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Chief John Spotted Tail, left, a traditional chief of the Rosebud Sioux Tribe, rides with actress Daryl Hannah, and rancher Eric Ringsby as Ride For Renewables' Tom Weis leads the way on Thursday, Oct. 27, 2011, in Pine Ridge. (Courtesy Photo)

Daryl Hannah, activist and actress of “Kill Bill” and “Blade Runner” fame, visited the Pine Ridge Indian Reservation Thursday to ride horses with Native Americans, local ranchers and other local activists protesting the Keystone XL Pipeline.

“It’s an incredible, incredible moment to have the so-called cowboys and Indians coming together to join forces in opposition to this proposed pipeline,” said Hannah. 

The Keystone XL Pipeline expansion is part of an oil pipeline project funded by TransCanada, a Canada-based energy supply company. The proposal connects Hardisty, Saskatchewan, with Houston, Texas, and runs across South Dakota from the northwest corner to the south central part of the state, according to maps on the TransCanada website. If the project is approved by the U.S. Department of State, construction will begin in January 2012 and finish in 2013, according to the website.

The proposed pipeline will cross the Mni Wiconi water pipeline twice. The Mni Wiconi is a major water source for Rosebud, Pine Ridge and Lower Brule reservations, and officials on those reservations have said they are concerned about the safety of the crossings.

Hannah said she met with Alex and Debra White Plume from Pine Ridge, John Spotted Tail from the Rosebud Reservation and others who have protested the pipeline locally and in Washington, D.C. 

Hannah also met up with activist Tom Weis, who is protesting the pipeline by riding a recumbent bicycle from Canada to Houston. Weis stopped in Rapid City on Tuesday. Weis and Hannah were both arrested this summer in Washington, D.C., at pipeline protests.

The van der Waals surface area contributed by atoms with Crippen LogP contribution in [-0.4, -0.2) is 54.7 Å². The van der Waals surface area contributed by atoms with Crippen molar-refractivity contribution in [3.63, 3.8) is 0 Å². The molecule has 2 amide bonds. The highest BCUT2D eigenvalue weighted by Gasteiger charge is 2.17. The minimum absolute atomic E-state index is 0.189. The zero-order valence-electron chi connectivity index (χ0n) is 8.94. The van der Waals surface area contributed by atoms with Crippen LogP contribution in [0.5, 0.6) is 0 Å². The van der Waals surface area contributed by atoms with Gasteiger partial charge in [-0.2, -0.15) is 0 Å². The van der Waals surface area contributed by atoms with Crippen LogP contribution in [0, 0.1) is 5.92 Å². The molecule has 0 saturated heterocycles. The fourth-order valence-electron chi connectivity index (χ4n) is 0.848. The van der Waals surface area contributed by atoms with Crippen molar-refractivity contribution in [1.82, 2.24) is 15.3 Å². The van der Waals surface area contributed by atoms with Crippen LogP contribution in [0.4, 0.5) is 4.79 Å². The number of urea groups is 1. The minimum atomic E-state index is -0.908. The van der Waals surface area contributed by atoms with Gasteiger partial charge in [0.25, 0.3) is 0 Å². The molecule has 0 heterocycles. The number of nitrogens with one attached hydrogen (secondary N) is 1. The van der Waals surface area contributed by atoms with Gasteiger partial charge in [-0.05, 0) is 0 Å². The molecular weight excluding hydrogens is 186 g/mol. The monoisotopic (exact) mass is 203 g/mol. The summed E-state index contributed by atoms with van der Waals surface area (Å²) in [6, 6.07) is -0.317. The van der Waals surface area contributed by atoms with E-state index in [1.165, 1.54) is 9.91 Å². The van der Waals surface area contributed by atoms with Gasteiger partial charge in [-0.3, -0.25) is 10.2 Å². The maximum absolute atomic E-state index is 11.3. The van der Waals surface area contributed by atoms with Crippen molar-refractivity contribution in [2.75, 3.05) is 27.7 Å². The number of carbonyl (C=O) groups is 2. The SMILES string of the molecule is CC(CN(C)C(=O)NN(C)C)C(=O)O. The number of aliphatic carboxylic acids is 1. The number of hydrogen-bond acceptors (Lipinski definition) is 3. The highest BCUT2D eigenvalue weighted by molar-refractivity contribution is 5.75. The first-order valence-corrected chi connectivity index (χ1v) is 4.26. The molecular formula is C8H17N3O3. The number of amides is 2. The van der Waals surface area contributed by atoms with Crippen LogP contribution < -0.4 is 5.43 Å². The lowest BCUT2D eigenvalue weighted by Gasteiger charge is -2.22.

The pipeline project makes no sense to anyone except the corporations who profit from it, Hannah said. She said it will destroy natural resources and endanger food and water sources for many people in the U.S. She is hoping she and other protesters can convince President Barack Obama to stop the pipeline proposal. 

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“This country was supposed to be for the people and by the people,” she said. “So we need to start getting back to a place where things make sense for the species, including us, that lives here, and not for the dollar signs.”

Native Americans bring a perspective to the pipeline debate that helps Westerners make that shift from dollar signs to other measures of importance, she said, because they view different aspects of life as interconnected.

“In order to survive as a species, we have to protect and preserve things like our fresh water resources that are limited and more precious than oil,” she said. “(Native Americans) have a deep intuitive and hereditary understanding of that interdependence and they have respect and live accordingly.”

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